Black-Owned Shop Is Bringing Craft Wine and Beer to Southeast Baltimore

“Baltimore City is home, and the lack of minority business is a direct correlation to the deeply-rooted bias in the commercial banking world.”

Off the Rox founders Jeryl and Tyrekia Cole

(Photo courtesy Off the Rox)

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Jeryl and Tyrekia Cole of Off the Rox Wine & Beer Shop in the Highlandtown area of Baltimore, Maryland, have been on a community-centered mission to make high-end wines and craft brews more accessible since they opened their storefront in 2018. But the couple’s entrepreneurial roots go back much farther.

“I think what motivates me is entrepreneurial freedom,” says Jeryl, who launched the business with Tyrekia when he was only 28. “It started with my grandmother and her entrepreneurial spirit touched my entire family.” His grandmother’s businesses ranged from convenience stores and bars to an arcade. “She even had her own board game and wrote a book,” Jeryl says. “I talked to her this morning and she asked, ‘What do you think about opening a kids’ art gallery?’”

Off the Rox is in honor of his family name—Rox—which is well known in the Southeast Baltimore community where they were both raised and opened their new business. They also make an effort to feature small-batch, locally crafted wines and brews. Unique selections appear on their list of nearly 300 wines—including “unicorn” offerings, like blends that pair well with barbecue for warmer weather or a smoked lager for the transition to fall.

Jeryl was confident his concept would work, but found that big banks wouldn’t take a chance on him. That’s when he turned to community funding. With support from Baltimore Business Lending (a subsidiary of Baltimore Community Lending), they launched the business in a new six-story mixed residential and commercial facility that replaced a long-term vacant building.

“Most big banks wanted us to be in business for at least three years before they would lend,” he says. “I knew if someone was willing to understand my business model and plan, they would believe in lending to me and it wouldn’t be high risk. I made it a point to pay back my loan well before it matured to show that I was serious about my business.

As the business grows, Jeryl says hiring employees and offering them health insurance is one of his most major accomplishments because he sees firsthand how critical opportunities are to the health of communities. Instead of pushing diversity out of neighborhoods with strict funding and scoring models, he says more lending opportunities for people like him who are from the community are essential.

“Baltimore City is home, and the lack of minority business is a direct correlation to the deeply-rooted bias in the commercial banking world,” he says. “We as a community of all people have to think outside the box and get away from traditional lending. More resources and more awareness are needed. Small business is the backbone of America. We have to make it more accessible to find funding.”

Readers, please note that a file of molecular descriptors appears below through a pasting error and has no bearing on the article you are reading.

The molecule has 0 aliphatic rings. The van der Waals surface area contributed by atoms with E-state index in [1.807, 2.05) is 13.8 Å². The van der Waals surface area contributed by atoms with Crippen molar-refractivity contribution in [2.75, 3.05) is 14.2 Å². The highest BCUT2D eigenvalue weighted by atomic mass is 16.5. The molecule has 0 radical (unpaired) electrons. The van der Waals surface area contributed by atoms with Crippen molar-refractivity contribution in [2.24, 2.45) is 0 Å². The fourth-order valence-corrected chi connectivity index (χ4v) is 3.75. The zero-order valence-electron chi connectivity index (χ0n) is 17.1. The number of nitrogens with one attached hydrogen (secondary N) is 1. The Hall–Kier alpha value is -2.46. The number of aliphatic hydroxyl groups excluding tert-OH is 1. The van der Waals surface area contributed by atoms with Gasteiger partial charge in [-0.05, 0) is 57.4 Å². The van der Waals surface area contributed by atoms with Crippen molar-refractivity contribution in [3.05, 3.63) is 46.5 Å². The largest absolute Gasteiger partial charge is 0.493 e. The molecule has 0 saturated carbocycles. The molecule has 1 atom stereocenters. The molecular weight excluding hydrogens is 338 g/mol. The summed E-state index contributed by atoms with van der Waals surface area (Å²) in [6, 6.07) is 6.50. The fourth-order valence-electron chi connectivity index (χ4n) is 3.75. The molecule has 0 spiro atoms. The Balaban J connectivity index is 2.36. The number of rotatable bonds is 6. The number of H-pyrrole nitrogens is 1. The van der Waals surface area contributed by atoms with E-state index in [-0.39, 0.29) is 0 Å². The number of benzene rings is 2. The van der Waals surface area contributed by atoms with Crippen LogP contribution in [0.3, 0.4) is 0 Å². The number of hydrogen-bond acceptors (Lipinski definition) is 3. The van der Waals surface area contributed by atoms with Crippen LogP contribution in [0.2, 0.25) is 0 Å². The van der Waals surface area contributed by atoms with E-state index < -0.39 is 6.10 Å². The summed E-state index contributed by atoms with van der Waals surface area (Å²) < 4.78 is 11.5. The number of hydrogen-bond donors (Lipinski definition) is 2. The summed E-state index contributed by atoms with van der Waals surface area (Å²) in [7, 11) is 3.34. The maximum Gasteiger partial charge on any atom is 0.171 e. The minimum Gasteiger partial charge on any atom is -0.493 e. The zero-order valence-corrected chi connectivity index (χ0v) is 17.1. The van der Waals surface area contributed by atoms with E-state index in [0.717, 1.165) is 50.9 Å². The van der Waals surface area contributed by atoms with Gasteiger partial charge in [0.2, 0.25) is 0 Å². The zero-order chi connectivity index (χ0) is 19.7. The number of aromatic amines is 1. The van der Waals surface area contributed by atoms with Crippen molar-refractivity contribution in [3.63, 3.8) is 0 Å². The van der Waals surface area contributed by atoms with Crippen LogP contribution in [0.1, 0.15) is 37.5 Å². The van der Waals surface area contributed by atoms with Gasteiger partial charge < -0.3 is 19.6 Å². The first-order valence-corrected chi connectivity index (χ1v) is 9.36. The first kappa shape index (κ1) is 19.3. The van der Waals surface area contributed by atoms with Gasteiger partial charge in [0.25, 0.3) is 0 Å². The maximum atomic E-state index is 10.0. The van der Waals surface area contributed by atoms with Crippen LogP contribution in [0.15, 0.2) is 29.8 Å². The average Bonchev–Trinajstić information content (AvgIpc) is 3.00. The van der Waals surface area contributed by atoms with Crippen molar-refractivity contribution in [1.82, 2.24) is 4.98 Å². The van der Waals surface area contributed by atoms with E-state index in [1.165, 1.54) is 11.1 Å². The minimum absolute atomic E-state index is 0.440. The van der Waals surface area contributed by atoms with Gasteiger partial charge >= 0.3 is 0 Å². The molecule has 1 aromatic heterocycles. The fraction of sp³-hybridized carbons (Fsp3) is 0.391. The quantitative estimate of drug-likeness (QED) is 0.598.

Jeryl says change requires a more collaborative mindset shift. He sees civic leaders and diverse business owners as the ideal pairing.

“There has to be open dialogue with all people to uplift business and development in inner-city communities,” he says. “Economic advancement only works if all sides are on similar pages.”

Bonnie Crockett, director of small business lending at Baltimore Community Lending, says Off the Rox was their very first small business client and exemplified the type of business they look to support.

“Baltimore Community Lending makes small business loans to startups and emerging small businesses in Baltimore City that have strong business plans and reasonable credit but cannot meet the collateral or other qualifications for traditional credit,” she says.

Rather than requiring entrepreneurs to own a home or other assets in order to use them as collateral, Baltimore Community Lending focuses on business training as a more equitable way to mitigate risk and ensure long-term success. For Off the Rox, at least, the approach has worked.

“I hope this helps the next young adult with a plan to lock down funding,” Jeryl says.

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This story is part of our series, CDFI Futures, which explores the community development finance industry through the lenses of equity, public policy and inclusive community development. The series is generously supported by Partners for the Common Good. Sign up for PCG’s CapNexus newsletter at

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Hadassah Patterson has written for news outlets for more than a decade, contributing for seven years to local online news and with 15 years of experience in commercial copywriting. She currently covers politics, business, social justice, culture, food and wellness.

Tags: baltimorecdfi futuresblack-owned business

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